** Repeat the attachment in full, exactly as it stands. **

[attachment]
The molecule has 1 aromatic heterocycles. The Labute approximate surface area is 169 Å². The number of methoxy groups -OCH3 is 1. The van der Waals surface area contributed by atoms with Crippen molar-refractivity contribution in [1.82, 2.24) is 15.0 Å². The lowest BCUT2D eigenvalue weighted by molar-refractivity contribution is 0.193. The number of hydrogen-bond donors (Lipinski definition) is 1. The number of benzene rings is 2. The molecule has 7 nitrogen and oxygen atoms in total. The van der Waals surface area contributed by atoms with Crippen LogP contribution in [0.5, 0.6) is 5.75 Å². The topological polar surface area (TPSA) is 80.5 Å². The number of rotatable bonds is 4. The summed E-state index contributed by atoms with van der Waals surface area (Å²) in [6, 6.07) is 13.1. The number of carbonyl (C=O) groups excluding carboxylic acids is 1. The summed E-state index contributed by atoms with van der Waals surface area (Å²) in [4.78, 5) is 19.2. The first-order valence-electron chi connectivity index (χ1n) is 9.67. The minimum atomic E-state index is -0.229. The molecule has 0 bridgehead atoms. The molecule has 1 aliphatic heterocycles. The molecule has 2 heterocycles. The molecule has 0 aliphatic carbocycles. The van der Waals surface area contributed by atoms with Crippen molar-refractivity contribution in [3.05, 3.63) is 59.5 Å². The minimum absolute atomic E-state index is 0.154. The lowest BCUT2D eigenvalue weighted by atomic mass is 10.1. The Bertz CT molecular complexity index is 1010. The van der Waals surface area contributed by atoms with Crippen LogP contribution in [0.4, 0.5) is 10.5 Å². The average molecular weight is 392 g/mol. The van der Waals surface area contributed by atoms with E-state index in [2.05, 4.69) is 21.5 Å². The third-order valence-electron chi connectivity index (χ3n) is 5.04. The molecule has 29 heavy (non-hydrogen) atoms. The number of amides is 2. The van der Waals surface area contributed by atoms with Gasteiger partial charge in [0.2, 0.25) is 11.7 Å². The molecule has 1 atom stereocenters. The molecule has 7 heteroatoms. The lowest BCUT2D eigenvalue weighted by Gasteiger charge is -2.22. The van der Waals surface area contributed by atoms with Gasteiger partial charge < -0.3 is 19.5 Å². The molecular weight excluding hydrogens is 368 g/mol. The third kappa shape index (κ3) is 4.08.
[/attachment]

The molecule has 1 aromatic heterocycles. The Labute approximate surface area is 169 Å². The number of methoxy groups -OCH3 is 1. The van der Waals surface area contributed by atoms with Crippen molar-refractivity contribution in [1.82, 2.24) is 15.0 Å². The lowest BCUT2D eigenvalue weighted by molar-refractivity contribution is 0.193. The number of hydrogen-bond donors (Lipinski definition) is 1. The number of benzene rings is 2. The molecule has 7 nitrogen and oxygen atoms in total. The van der Waals surface area contributed by atoms with Crippen LogP contribution in [0.5, 0.6) is 5.75 Å². The topological polar surface area (TPSA) is 80.5 Å². The number of rotatable bonds is 4. The summed E-state index contributed by atoms with van der Waals surface area (Å²) in [6, 6.07) is 13.1. The number of carbonyl (C=O) groups excluding carboxylic acids is 1. The summed E-state index contributed by atoms with van der Waals surface area (Å²) in [4.78, 5) is 19.2. The first-order valence-electron chi connectivity index (χ1n) is 9.67. The minimum atomic E-state index is -0.229. The molecule has 0 bridgehead atoms. The molecule has 1 aliphatic heterocycles. The molecule has 2 heterocycles. The molecule has 0 aliphatic carbocycles. The van der Waals surface area contributed by atoms with Crippen molar-refractivity contribution in [3.05, 3.63) is 59.5 Å². The minimum absolute atomic E-state index is 0.154. The lowest BCUT2D eigenvalue weighted by atomic mass is 10.1. The Bertz CT molecular complexity index is 1010. The van der Waals surface area contributed by atoms with Crippen LogP contribution in [0.4, 0.5) is 10.5 Å². The average molecular weight is 392 g/mol. The van der Waals surface area contributed by atoms with E-state index in [2.05, 4.69) is 21.5 Å². The third-order valence-electron chi connectivity index (χ3n) is 5.04. The molecule has 29 heavy (non-hydrogen) atoms. The number of amides is 2. The van der Waals surface area contributed by atoms with Gasteiger partial charge in [0.2, 0.25) is 11.7 Å². The molecule has 1 atom stereocenters. The molecule has 7 heteroatoms. The lowest BCUT2D eigenvalue weighted by Gasteiger charge is -2.22. The van der Waals surface area contributed by atoms with Gasteiger partial charge < -0.3 is 19.5 Å². The molecular weight excluding hydrogens is 368 g/mol. The third kappa shape index (κ3) is 4.08.